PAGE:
Congenital Heart Defects

Updated Sept. 3, 2020

A congenital disease is a defect or disorder that is present from birth. Congenital heart disease includes a variety of defects in the heart tissue or valves due to improper fetal growth or problems in the closure of fetal vessels after birth.

Fetal Heart Anatomy

The fetal heart is not identical to an adult, or even newborn, heart. Because a fetus receives oxygen from the mother’s circulation and does not use its lungs, the fetal circulation does not include the pulmonary vessels. A hole called the foramen ovale in the atrial septum, the wall between the right and left atria, allows blood to pass directly from the right side of the heart to the left. The fetal heart also has an extra vessel alongside the great vessels, the aorta and pulmonary artery, which align and twist around each other during gestation. The vessel is called the ductus arteriosus.

Congenital heart defects are usually recognized in infants shortly after birth because of the importance of circulation in sustaining life, and the change in palor that presents with cyanotic (lack of oxygen) defects. The Merck Manual for Healthcare Professionals reports that approximately 1% of live births has a congenital heart defect, and it is a leading cause of infant mortality. These defects, or anomalies, tend to form in the first 10 weeks of fetal life.

Types of Congenital Heart Anomalies

Left to Right Shunt

A left to right shunt is a passage allowing blood in the heart to bypass being pumped through the aorta and returns to the right side. The most common types of congenital heart disease are left to right shunts caused by holes in the ventricular septum due to defects in the membrane along the intraventricular ridge. The holes usually close spontaneously throughout childhood.

Another left to right shunt is the improper closing of the foramen ovale. When a baby takes its first breath of air outside the womb, a flap closes over the foramen ovale due to the pressure. If this does not occur, then blood is able to seep through the atrial septal defect.

Foramen ovale. Gray’s Anatomy, plate 468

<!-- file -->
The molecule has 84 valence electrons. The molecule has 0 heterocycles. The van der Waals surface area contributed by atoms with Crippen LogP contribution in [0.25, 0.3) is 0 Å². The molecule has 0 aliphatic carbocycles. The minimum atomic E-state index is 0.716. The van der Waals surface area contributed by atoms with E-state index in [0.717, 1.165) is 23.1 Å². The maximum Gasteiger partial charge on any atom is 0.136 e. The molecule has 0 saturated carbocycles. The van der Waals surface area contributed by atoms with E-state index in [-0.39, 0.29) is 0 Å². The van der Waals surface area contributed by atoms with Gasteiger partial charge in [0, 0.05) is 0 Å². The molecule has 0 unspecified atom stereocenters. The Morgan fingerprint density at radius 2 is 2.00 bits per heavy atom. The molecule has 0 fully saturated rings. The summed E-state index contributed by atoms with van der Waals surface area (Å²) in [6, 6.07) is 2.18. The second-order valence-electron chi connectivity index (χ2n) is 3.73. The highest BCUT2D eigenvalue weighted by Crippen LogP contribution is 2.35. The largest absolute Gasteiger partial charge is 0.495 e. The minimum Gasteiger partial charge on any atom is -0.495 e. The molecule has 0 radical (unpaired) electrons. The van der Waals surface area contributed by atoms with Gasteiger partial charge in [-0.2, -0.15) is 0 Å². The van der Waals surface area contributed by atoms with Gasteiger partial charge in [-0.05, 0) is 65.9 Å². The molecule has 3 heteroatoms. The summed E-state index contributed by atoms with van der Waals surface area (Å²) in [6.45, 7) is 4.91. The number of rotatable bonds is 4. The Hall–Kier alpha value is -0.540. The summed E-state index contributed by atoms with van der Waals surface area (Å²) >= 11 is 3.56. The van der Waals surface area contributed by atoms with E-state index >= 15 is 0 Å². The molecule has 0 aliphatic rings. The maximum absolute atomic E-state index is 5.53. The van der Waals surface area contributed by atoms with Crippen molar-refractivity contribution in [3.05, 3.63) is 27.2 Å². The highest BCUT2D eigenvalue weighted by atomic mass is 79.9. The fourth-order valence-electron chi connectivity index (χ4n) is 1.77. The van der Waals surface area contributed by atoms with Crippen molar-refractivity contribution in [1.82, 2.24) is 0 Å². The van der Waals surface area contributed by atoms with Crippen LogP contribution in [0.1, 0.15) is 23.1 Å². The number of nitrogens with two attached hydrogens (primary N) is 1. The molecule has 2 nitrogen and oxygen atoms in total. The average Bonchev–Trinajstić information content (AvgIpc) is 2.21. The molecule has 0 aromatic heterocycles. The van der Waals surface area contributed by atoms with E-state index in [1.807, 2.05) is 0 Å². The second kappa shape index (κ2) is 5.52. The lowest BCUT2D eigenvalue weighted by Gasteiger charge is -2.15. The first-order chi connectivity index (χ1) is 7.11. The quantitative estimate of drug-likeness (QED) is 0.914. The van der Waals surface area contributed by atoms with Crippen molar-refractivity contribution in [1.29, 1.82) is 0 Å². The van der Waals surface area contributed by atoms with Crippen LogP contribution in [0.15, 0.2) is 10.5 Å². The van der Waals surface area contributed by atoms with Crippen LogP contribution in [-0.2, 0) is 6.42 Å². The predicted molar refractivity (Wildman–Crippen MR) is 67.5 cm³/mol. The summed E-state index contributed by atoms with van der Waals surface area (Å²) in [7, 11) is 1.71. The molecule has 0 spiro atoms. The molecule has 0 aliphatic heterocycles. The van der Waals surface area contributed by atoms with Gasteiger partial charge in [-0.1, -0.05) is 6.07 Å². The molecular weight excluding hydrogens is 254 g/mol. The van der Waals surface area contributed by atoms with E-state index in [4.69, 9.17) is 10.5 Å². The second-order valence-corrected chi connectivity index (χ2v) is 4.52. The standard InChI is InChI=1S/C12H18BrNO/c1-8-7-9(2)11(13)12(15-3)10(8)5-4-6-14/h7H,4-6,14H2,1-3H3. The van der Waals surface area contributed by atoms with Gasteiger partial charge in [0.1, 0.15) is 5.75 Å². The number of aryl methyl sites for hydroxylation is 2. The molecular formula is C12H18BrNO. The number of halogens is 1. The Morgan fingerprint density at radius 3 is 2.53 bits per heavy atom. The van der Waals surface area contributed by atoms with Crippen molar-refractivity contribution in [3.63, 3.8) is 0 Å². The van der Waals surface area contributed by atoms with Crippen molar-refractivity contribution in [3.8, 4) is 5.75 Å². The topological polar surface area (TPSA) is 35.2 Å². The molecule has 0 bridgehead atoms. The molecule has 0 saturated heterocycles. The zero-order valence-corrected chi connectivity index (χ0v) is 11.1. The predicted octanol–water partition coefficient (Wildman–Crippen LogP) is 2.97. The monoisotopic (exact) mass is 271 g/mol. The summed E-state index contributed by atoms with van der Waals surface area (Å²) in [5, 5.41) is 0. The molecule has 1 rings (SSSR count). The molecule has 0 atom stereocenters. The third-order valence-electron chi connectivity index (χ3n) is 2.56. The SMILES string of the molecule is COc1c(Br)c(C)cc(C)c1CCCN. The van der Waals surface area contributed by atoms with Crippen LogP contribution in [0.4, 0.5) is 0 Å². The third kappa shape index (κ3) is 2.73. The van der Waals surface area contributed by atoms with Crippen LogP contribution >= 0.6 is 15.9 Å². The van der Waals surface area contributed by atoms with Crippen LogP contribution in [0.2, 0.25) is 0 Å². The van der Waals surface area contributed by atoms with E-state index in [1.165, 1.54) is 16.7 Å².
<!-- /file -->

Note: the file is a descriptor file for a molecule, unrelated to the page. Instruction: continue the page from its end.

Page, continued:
The size of the shunt will determine if, and to what extent, symptoms occur. The pressure within the pulmonary artery or ventricle may increase, depending on the type of left-to-right shunt. High pressure in the ventricle could result in ventricular hypertrophy, and high pressure in the pulmonary vessels can affect lung function.

Right to Left Shunt

A right to left shunt bypasses the pulmonary circulation and results in what is referred to as a “blue baby,” that is a lack of oxygen to the body resulting in cyanosis, and the pink tinge is lost from the baby’s complexion. The shunt occurs as either a transposition of the great vessels or the Tetralogy of Fallot, which is the most common cyanotic congenital heart disease.

Transposition of the great vessels occurs when the aorta and pulmonary artery end up being attached to the wrong side of the heart when they do not twist properly during growth. Deoxygenated blood is then pumped out through the aorta without making it through the pulmonary circulation or the left ventricle.

The Tetralogy of Fallot is so-named because it consists of four things:

  • Ventricular septal defect
  • A septal defect with a dextraposed aorta overriding the ventricular septal defect, thus the blood is pumped directly out of the heart from the right side
  • Right ventricular hypertrophy, which is an enlarged right ventricle, often caused by increased workload.
  • A narrowed, and thus obstructed, pulmonary artery or valve, which would impair deoxygenated blood from getting to the lungs

These characteristics result in a cyanotic condition because blood cannot get to the lungs but is still pumped out to the body.

Patent Ductus Arteriosus and Coarctation of the Aorta

Two other types of congenital defects are patent, or persistant, ductus arteriosus and coarctation of the aorta. Coarctation is a narrowing of the vessel. It can occur either in infancy (i.e., preductal) or as an adult (i.e., postductal). A narrowing prevents the blood from properly pumping out to the body.

After birth, the ductus arteriosus constricts in response to increased arterial oxygen. It is usually nonfunctional within 1 to 2 days in healthy infants. Infants who experience hypoxia (a lack of oxygen) may have delayed closure resulting in blood being shunted from the pulmonary artery to the aorta, exacerbating cyanosis and hypoxia.

Treatment of Congenital Heart Disease

Some congenital heart lesions, such as ventricular septal defects, heal on their own in the absence of other defects or disease. Other congenital lesions, and more severe cases, may require surgical intervention to correct the defect and restore proper circulation through the heart and lungs or replace the heart with a transplant.

A lack of blood oxygenation can lead to brain damage and other organ damage, and eventually death. The heart may attempt to compensate and be damaged if defects are not corrected in a timely manner.

Sometimes the defects are obvious, like cyanosis, sometimes there are audible heart murmurs to clue doctors into the potential problem within the baby’s chest. There may also be irregular rhythms or pain as the condition affects the heart over time. However, it is not always easy to know for sure that there is a problem with a baby’s heart until it has advanced, so once identified by a doctor congenital heart defects are usually treated immediately.

Disclaimer: This page is for informational and learning purposes only. It is not meant to diagnose or treat any medical condition and should not be used in place of speaking with a medical doctor or seeking treatment.

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